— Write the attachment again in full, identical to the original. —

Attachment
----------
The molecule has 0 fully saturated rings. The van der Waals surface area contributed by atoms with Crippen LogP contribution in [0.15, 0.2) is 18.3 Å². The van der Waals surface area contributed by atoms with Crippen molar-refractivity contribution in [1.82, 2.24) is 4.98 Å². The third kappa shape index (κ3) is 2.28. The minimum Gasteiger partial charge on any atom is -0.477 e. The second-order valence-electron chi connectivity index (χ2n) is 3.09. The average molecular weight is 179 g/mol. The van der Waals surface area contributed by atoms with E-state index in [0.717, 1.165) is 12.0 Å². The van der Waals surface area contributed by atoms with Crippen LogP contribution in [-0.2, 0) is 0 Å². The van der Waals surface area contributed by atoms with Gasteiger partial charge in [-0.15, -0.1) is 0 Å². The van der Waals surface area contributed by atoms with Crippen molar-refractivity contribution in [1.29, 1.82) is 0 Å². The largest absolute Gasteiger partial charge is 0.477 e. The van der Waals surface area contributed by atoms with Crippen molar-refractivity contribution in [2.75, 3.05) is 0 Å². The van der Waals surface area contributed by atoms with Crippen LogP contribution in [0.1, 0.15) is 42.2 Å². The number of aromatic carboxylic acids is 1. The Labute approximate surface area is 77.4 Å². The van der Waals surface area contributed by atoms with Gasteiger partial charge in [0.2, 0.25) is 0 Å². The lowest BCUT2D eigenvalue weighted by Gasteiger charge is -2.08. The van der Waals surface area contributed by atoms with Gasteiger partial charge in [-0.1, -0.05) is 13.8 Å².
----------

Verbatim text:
The molecule has 0 fully saturated rings. The van der Waals surface area contributed by atoms with Crippen LogP contribution in [0.15, 0.2) is 18.3 Å². The van der Waals surface area contributed by atoms with Crippen molar-refractivity contribution in [1.82, 2.24) is 4.98 Å². The third kappa shape index (κ3) is 2.28. The minimum Gasteiger partial charge on any atom is -0.477 e. The second-order valence-electron chi connectivity index (χ2n) is 3.09. The average molecular weight is 179 g/mol. The van der Waals surface area contributed by atoms with E-state index in [0.717, 1.165) is 12.0 Å². The van der Waals surface area contributed by atoms with Crippen LogP contribution in [-0.2, 0) is 0 Å². The van der Waals surface area contributed by atoms with Gasteiger partial charge in [-0.15, -0.1) is 0 Å². The van der Waals surface area contributed by atoms with Crippen molar-refractivity contribution in [1.29, 1.82) is 0 Å². The largest absolute Gasteiger partial charge is 0.477 e. The van der Waals surface area contributed by atoms with Crippen molar-refractivity contribution in [2.75, 3.05) is 0 Å². The van der Waals surface area contributed by atoms with Crippen LogP contribution in [0.1, 0.15) is 42.2 Å². The number of aromatic carboxylic acids is 1. The Labute approximate surface area is 77.4 Å². The van der Waals surface area contributed by atoms with Gasteiger partial charge in [0.2, 0.25) is 0 Å². The lowest BCUT2D eigenvalue weighted by Gasteiger charge is -2.08. The van der Waals surface area contributed by atoms with Gasteiger partial charge in [-0.1, -0.05) is 13.8 Å².